G8 approves major African aid boost

Post ImageThe members of the G8 agreed on Friday to boost aid for Africa to $50 billion. If you read my post on Live8, you probably already know that I don’t think throwing more money at Africa is going to solve anything. They have problems that cannot be solved by money alone.

The leaders presented the deal as “a message of hope that countered the hatred behind the London bomb attacks.”

“We speak today in the shadow of terrorism but it will not obscure what we came here to achieve,” Blair declared, flanked by fellow leaders of the G8 and seven of their African counterparts on the steps of the Gleneagles hotel in Scotland.

Excuse me, but what does rich terrorists setting off explosions in rich nations have to do with Africa? The notion that the poverty in Africa is a breeding ground for terrorism is quite simply, stupid. Throwing absurd amounts of money into an extremely problematic continent is one thing, but trying to pass it off as countering terrorism is ridiculous.

I understand that the London attacks required some sort of response, but I think that response should have been clear and separate from whatever else the leaders were trying to accomplish.

Read: Reuters

Why I refuse to sign the Live 8 List

Post ImageI refuse to add my name to the Live 8 List to be presented to the leaders of the G8 at the summit on July 6th. My reason is quite simple: pouring endless amounts of money into Africa is, in my opinion, a huge waste.

Live 8 has three steps for the G8 leaders to follow:

  1. double the aid sent to the world’s poorest countries,
  2. fully cancel their debts,
  3. change the trade laws so that they can build their own future.

The only one of these points I agree with is #2 – I am entirely in favor of forgiving debts owed by the nations of Africa, and of any “third world” nation for that matter. As for the other two points, I just don’t agree.

Mr. Geldoff is quick to point out that 20 years after Live Aid, the African continent is no better off. Billions and billions of dollars have already flowed into Africa, and yet things have not improved. I don’t think the way to solve a problem is to throw more money at it.

Why not spend billions of dollars at home? Drastically decrease the cost of post secondary education at home. Improve the availability of health care at home. Get people off the streets at home. There are many reasons to spend that huge amount of money at home first.

As for changing the trade laws – that’s just not necessary. Take an International Economics course, and then tell me if you still think we need to change the trade laws. What we really need to do is increase the level of education in poor countries, not make it easier for them to trade with nothing.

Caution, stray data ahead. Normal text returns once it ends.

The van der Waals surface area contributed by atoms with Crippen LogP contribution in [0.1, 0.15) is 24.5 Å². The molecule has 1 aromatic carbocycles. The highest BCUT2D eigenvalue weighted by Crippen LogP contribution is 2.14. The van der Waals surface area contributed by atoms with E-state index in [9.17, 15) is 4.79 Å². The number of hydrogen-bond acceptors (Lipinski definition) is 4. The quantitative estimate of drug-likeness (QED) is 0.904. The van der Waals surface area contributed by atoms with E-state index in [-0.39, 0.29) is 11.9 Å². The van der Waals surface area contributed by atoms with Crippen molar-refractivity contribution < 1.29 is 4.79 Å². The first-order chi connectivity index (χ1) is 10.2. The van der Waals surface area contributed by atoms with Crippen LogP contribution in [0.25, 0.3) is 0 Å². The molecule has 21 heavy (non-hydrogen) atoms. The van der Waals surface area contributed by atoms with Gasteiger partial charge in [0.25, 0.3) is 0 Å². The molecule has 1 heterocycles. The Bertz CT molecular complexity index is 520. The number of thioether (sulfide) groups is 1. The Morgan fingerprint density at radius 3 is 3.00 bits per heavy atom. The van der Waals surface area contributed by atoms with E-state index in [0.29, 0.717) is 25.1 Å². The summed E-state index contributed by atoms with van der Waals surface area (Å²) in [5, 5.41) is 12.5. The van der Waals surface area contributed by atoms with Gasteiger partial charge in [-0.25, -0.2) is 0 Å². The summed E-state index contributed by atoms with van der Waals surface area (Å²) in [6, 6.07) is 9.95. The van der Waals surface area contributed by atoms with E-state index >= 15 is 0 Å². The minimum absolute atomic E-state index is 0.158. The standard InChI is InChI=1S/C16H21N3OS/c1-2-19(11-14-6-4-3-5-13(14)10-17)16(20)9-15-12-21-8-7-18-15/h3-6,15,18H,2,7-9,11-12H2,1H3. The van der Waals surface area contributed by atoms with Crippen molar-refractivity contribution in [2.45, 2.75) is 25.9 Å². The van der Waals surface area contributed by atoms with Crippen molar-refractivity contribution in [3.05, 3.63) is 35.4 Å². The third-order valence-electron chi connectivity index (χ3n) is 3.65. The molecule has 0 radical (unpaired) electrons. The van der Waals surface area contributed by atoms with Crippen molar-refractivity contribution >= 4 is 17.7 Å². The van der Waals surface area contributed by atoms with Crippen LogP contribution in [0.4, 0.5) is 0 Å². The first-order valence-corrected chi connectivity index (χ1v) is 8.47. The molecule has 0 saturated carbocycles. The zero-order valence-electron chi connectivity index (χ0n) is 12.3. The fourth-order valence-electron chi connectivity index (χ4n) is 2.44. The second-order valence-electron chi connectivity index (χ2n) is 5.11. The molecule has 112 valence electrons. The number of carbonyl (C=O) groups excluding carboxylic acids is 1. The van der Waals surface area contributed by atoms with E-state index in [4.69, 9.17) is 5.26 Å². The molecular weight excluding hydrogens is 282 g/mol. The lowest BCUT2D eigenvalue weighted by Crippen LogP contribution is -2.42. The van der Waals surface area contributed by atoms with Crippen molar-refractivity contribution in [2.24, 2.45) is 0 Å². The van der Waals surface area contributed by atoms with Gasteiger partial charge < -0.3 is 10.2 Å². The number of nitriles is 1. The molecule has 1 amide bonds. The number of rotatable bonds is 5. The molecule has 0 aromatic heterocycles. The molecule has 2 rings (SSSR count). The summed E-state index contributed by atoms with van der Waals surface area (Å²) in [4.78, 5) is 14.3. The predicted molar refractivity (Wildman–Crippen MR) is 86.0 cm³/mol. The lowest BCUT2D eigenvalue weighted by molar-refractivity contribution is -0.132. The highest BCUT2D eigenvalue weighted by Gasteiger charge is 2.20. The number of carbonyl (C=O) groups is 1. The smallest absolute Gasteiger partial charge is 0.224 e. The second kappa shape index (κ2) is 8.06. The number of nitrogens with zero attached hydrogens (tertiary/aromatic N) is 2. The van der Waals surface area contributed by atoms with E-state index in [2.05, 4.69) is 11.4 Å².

A common argument for giving so much money to Africa is that if we narrow the gap between first world and third world, everyone will benefit. Why is it then, that whenever I hear that argument I am left waiting for some evidence or facts to back it up?

The fact that you can get some celebrities up on stage, or in a commercial, or on a website, and millions of people will blindly do whatever you want them to is a big problem, don’t you think? I wonder how many people who have signed the list actually thought about it before doing so. More likely, they signed the list because their favorite musical stars were a part of the big concerts, not because they think that signing will make a big difference. I don’t think it’s too hard for anyone who spends more than five minutes thinking about it to see that pledging money is not enough. The world’s poorest nations need a lot more than money to improve from their current situation.

Ask everyone who signs the list if they would personally contribute to the billions of dollars going into Africa. I am willing to bet the number of people who say yes would be quite low. Or ask if they’d be willing to go to Africa, not to tour the poor nations, but to dig wells, build schools and hospitals, to do the things that really need to be done. I bet even fewer people would say yes.

To think that we can be “the generation that made poverty history” is extremely arrogant and short-sighted. Throughout history, there has always been poverty, even if it has been more visible at certain times than others. Throwing a bunch of money into a growing problem isn’t going to change that.

Read: Live 8